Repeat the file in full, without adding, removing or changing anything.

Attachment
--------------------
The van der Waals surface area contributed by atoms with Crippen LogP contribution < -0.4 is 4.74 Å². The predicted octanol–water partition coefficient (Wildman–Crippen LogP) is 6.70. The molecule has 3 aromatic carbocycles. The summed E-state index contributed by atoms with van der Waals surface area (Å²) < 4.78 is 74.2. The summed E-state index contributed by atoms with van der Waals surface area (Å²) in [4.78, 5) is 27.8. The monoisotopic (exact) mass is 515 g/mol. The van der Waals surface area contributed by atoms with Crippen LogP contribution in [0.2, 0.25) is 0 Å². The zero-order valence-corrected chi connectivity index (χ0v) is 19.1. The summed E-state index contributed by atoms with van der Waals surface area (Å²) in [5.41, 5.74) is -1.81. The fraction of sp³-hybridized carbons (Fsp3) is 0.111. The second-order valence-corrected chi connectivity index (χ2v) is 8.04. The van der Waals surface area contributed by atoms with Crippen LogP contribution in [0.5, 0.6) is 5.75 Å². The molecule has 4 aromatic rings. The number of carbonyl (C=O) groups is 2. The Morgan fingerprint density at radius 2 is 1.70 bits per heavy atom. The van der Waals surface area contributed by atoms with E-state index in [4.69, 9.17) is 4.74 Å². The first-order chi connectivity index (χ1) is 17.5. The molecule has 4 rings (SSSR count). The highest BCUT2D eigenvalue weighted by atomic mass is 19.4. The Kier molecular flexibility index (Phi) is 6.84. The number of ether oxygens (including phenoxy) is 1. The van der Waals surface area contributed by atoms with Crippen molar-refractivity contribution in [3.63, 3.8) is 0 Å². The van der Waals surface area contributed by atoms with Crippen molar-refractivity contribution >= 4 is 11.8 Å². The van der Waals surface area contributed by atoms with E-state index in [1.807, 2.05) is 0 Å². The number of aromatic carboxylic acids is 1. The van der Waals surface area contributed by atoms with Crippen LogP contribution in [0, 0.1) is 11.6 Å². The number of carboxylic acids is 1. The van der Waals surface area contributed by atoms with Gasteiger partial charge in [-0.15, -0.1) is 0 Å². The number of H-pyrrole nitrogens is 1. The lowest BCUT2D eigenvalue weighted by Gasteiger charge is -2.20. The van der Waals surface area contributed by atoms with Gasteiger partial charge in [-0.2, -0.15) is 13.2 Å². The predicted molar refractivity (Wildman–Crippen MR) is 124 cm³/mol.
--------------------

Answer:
The van der Waals surface area contributed by atoms with Crippen LogP contribution < -0.4 is 4.74 Å². The predicted octanol–water partition coefficient (Wildman–Crippen LogP) is 6.70. The molecule has 3 aromatic carbocycles. The summed E-state index contributed by atoms with van der Waals surface area (Å²) < 4.78 is 74.2. The summed E-state index contributed by atoms with van der Waals surface area (Å²) in [4.78, 5) is 27.8. The monoisotopic (exact) mass is 515 g/mol. The van der Waals surface area contributed by atoms with Crippen LogP contribution in [0.2, 0.25) is 0 Å². The zero-order valence-corrected chi connectivity index (χ0v) is 19.1. The summed E-state index contributed by atoms with van der Waals surface area (Å²) in [5.41, 5.74) is -1.81. The fraction of sp³-hybridized carbons (Fsp3) is 0.111. The second-order valence-corrected chi connectivity index (χ2v) is 8.04. The van der Waals surface area contributed by atoms with Crippen LogP contribution in [0.5, 0.6) is 5.75 Å². The molecule has 4 aromatic rings. The number of carbonyl (C=O) groups is 2. The Morgan fingerprint density at radius 2 is 1.70 bits per heavy atom. The van der Waals surface area contributed by atoms with E-state index in [4.69, 9.17) is 4.74 Å². The first-order chi connectivity index (χ1) is 17.5. The molecule has 4 rings (SSSR count). The highest BCUT2D eigenvalue weighted by atomic mass is 19.4. The Kier molecular flexibility index (Phi) is 6.84. The number of ether oxygens (including phenoxy) is 1. The van der Waals surface area contributed by atoms with Crippen molar-refractivity contribution in [3.63, 3.8) is 0 Å². The van der Waals surface area contributed by atoms with Crippen molar-refractivity contribution >= 4 is 11.8 Å². The van der Waals surface area contributed by atoms with E-state index in [1.807, 2.05) is 0 Å². The number of aromatic carboxylic acids is 1. The van der Waals surface area contributed by atoms with Crippen LogP contribution in [0, 0.1) is 11.6 Å². The number of carboxylic acids is 1. The van der Waals surface area contributed by atoms with Gasteiger partial charge in [-0.15, -0.1) is 0 Å². The number of H-pyrrole nitrogens is 1. The lowest BCUT2D eigenvalue weighted by Gasteiger charge is -2.20. The van der Waals surface area contributed by atoms with Gasteiger partial charge in [-0.2, -0.15) is 13.2 Å². The predicted molar refractivity (Wildman–Crippen MR) is 124 cm³/mol.